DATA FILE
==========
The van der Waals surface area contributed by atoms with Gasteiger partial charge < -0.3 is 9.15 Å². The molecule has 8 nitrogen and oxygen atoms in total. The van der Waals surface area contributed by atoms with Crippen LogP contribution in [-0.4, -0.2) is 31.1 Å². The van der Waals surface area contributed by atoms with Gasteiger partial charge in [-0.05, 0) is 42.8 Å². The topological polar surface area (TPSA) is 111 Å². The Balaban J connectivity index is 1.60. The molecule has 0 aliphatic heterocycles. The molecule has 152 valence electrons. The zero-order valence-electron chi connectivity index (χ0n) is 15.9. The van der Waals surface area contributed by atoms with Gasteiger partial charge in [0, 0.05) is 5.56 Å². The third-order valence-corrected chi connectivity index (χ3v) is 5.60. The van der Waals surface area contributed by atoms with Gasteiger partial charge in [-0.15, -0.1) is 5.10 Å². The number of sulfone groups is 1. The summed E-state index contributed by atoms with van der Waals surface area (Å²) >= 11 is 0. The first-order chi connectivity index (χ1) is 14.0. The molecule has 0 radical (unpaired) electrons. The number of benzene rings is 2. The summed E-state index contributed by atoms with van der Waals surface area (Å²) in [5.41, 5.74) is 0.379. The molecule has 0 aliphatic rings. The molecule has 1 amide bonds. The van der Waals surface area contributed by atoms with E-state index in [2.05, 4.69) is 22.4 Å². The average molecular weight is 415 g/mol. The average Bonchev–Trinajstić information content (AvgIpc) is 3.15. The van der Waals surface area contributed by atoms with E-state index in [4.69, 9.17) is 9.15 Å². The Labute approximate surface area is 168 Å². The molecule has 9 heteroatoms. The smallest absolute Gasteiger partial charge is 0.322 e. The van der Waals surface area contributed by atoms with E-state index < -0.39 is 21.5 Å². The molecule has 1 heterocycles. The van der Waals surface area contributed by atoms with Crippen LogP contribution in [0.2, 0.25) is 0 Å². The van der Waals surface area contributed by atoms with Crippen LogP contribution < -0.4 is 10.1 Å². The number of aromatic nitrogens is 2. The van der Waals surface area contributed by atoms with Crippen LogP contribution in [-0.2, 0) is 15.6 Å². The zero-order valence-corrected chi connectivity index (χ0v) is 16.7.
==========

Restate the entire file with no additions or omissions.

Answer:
The van der Waals surface area contributed by atoms with Gasteiger partial charge < -0.3 is 9.15 Å². The molecule has 8 nitrogen and oxygen atoms in total. The van der Waals surface area contributed by atoms with Crippen LogP contribution in [-0.4, -0.2) is 31.1 Å². The van der Waals surface area contributed by atoms with Gasteiger partial charge in [-0.05, 0) is 42.8 Å². The topological polar surface area (TPSA) is 111 Å². The Balaban J connectivity index is 1.60. The molecule has 0 aliphatic heterocycles. The molecule has 152 valence electrons. The zero-order valence-electron chi connectivity index (χ0n) is 15.9. The van der Waals surface area contributed by atoms with Gasteiger partial charge in [0, 0.05) is 5.56 Å². The third-order valence-corrected chi connectivity index (χ3v) is 5.60. The van der Waals surface area contributed by atoms with Gasteiger partial charge in [-0.15, -0.1) is 5.10 Å². The number of sulfone groups is 1. The summed E-state index contributed by atoms with van der Waals surface area (Å²) >= 11 is 0. The first-order chi connectivity index (χ1) is 14.0. The molecule has 0 radical (unpaired) electrons. The number of benzene rings is 2. The summed E-state index contributed by atoms with van der Waals surface area (Å²) in [5.41, 5.74) is 0.379. The molecule has 0 aliphatic rings. The molecule has 1 amide bonds. The van der Waals surface area contributed by atoms with E-state index in [2.05, 4.69) is 22.4 Å². The average molecular weight is 415 g/mol. The average Bonchev–Trinajstić information content (AvgIpc) is 3.15. The van der Waals surface area contributed by atoms with E-state index in [4.69, 9.17) is 9.15 Å². The Labute approximate surface area is 168 Å². The molecule has 9 heteroatoms. The smallest absolute Gasteiger partial charge is 0.322 e. The van der Waals surface area contributed by atoms with E-state index < -0.39 is 21.5 Å². The molecule has 1 heterocycles. The van der Waals surface area contributed by atoms with Crippen LogP contribution in [0.2, 0.25) is 0 Å². The van der Waals surface area contributed by atoms with Crippen LogP contribution < -0.4 is 10.1 Å². The number of aromatic nitrogens is 2. The van der Waals surface area contributed by atoms with Crippen LogP contribution in [-0.2, 0) is 15.6 Å². The zero-order valence-corrected chi connectivity index (χ0v) is 16.7.